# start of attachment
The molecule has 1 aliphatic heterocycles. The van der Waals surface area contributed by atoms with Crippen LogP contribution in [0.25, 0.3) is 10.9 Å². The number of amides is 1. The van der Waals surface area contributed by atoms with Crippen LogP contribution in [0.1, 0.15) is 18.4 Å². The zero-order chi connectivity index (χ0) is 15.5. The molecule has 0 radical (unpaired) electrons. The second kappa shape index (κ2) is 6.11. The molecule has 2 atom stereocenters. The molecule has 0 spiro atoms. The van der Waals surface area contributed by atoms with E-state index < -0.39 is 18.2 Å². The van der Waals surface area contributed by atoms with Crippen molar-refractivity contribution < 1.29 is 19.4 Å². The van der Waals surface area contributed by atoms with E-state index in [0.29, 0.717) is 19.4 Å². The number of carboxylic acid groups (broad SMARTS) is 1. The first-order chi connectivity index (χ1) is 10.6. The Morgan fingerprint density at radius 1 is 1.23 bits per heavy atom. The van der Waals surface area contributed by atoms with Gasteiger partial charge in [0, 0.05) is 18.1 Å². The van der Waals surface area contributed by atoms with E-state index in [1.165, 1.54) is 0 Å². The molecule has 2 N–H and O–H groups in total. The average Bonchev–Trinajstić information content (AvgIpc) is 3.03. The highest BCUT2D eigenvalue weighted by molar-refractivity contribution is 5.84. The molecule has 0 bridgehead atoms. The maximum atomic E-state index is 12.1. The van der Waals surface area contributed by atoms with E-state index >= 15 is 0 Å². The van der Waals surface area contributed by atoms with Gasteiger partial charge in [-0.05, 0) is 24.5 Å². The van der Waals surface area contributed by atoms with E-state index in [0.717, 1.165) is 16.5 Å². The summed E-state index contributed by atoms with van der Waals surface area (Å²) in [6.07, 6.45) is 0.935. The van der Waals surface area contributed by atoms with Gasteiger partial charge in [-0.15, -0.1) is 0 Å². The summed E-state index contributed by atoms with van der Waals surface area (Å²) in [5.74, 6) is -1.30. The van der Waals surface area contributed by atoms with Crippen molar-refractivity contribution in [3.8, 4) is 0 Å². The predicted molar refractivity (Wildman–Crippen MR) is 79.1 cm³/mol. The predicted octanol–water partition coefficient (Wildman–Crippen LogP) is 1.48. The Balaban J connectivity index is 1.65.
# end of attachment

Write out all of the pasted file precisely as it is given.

The molecule has 1 aliphatic heterocycles. The van der Waals surface area contributed by atoms with Crippen LogP contribution in [0.25, 0.3) is 10.9 Å². The number of amides is 1. The van der Waals surface area contributed by atoms with Crippen LogP contribution in [0.1, 0.15) is 18.4 Å². The zero-order chi connectivity index (χ0) is 15.5. The molecule has 0 radical (unpaired) electrons. The second kappa shape index (κ2) is 6.11. The molecule has 2 atom stereocenters. The molecule has 0 spiro atoms. The van der Waals surface area contributed by atoms with E-state index < -0.39 is 18.2 Å². The van der Waals surface area contributed by atoms with Crippen molar-refractivity contribution < 1.29 is 19.4 Å². The van der Waals surface area contributed by atoms with E-state index in [0.29, 0.717) is 19.4 Å². The number of carboxylic acid groups (broad SMARTS) is 1. The first-order chi connectivity index (χ1) is 10.6. The Morgan fingerprint density at radius 1 is 1.23 bits per heavy atom. The van der Waals surface area contributed by atoms with Gasteiger partial charge in [0, 0.05) is 18.1 Å². The van der Waals surface area contributed by atoms with E-state index in [1.165, 1.54) is 0 Å². The molecule has 2 N–H and O–H groups in total. The average Bonchev–Trinajstić information content (AvgIpc) is 3.03. The highest BCUT2D eigenvalue weighted by molar-refractivity contribution is 5.84. The molecule has 0 bridgehead atoms. The maximum atomic E-state index is 12.1. The van der Waals surface area contributed by atoms with E-state index >= 15 is 0 Å². The van der Waals surface area contributed by atoms with Gasteiger partial charge in [-0.05, 0) is 24.5 Å². The van der Waals surface area contributed by atoms with E-state index in [0.717, 1.165) is 16.5 Å². The summed E-state index contributed by atoms with van der Waals surface area (Å²) in [6.07, 6.45) is 0.935. The van der Waals surface area contributed by atoms with Gasteiger partial charge in [-0.15, -0.1) is 0 Å². The summed E-state index contributed by atoms with van der Waals surface area (Å²) in [5.74, 6) is -1.30. The van der Waals surface area contributed by atoms with Crippen molar-refractivity contribution in [3.8, 4) is 0 Å². The predicted molar refractivity (Wildman–Crippen MR) is 79.1 cm³/mol. The predicted octanol–water partition coefficient (Wildman–Crippen LogP) is 1.48. The Balaban J connectivity index is 1.65.